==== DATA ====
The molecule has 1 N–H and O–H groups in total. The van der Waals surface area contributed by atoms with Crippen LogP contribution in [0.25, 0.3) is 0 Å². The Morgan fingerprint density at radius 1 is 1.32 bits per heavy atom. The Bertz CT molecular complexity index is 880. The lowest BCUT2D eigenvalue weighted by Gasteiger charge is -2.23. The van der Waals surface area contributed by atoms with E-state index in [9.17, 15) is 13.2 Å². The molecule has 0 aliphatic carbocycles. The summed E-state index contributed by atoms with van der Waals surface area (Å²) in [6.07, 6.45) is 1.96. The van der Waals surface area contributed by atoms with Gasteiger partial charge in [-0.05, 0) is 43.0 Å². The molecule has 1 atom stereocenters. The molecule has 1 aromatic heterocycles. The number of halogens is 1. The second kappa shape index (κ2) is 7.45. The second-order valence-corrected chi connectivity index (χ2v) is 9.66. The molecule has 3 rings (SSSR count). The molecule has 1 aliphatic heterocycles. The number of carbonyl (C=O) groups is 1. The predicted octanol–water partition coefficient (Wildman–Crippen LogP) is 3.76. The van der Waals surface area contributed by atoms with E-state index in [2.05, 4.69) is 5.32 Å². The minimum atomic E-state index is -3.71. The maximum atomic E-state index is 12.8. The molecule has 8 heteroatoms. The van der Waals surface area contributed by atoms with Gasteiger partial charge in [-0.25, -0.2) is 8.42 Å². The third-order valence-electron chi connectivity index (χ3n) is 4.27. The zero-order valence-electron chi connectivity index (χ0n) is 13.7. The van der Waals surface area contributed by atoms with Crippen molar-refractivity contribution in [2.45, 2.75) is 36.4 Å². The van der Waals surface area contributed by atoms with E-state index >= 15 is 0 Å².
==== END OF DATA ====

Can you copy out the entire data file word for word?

The molecule has 1 N–H and O–H groups in total. The van der Waals surface area contributed by atoms with Crippen LogP contribution in [0.25, 0.3) is 0 Å². The Morgan fingerprint density at radius 1 is 1.32 bits per heavy atom. The Bertz CT molecular complexity index is 880. The lowest BCUT2D eigenvalue weighted by Gasteiger charge is -2.23. The van der Waals surface area contributed by atoms with E-state index in [9.17, 15) is 13.2 Å². The molecule has 0 aliphatic carbocycles. The summed E-state index contributed by atoms with van der Waals surface area (Å²) in [6.07, 6.45) is 1.96. The van der Waals surface area contributed by atoms with Gasteiger partial charge in [-0.05, 0) is 43.0 Å². The molecule has 1 atom stereocenters. The molecule has 1 aromatic heterocycles. The number of halogens is 1. The second kappa shape index (κ2) is 7.45. The second-order valence-corrected chi connectivity index (χ2v) is 9.66. The molecule has 3 rings (SSSR count). The molecule has 1 aliphatic heterocycles. The number of carbonyl (C=O) groups is 1. The predicted octanol–water partition coefficient (Wildman–Crippen LogP) is 3.76. The van der Waals surface area contributed by atoms with E-state index in [2.05, 4.69) is 5.32 Å². The minimum atomic E-state index is -3.71. The maximum atomic E-state index is 12.8. The molecule has 8 heteroatoms. The van der Waals surface area contributed by atoms with Gasteiger partial charge in [-0.25, -0.2) is 8.42 Å². The third-order valence-electron chi connectivity index (χ3n) is 4.27. The zero-order valence-electron chi connectivity index (χ0n) is 13.7. The van der Waals surface area contributed by atoms with Crippen molar-refractivity contribution in [2.45, 2.75) is 36.4 Å². The van der Waals surface area contributed by atoms with E-state index >= 15 is 0 Å².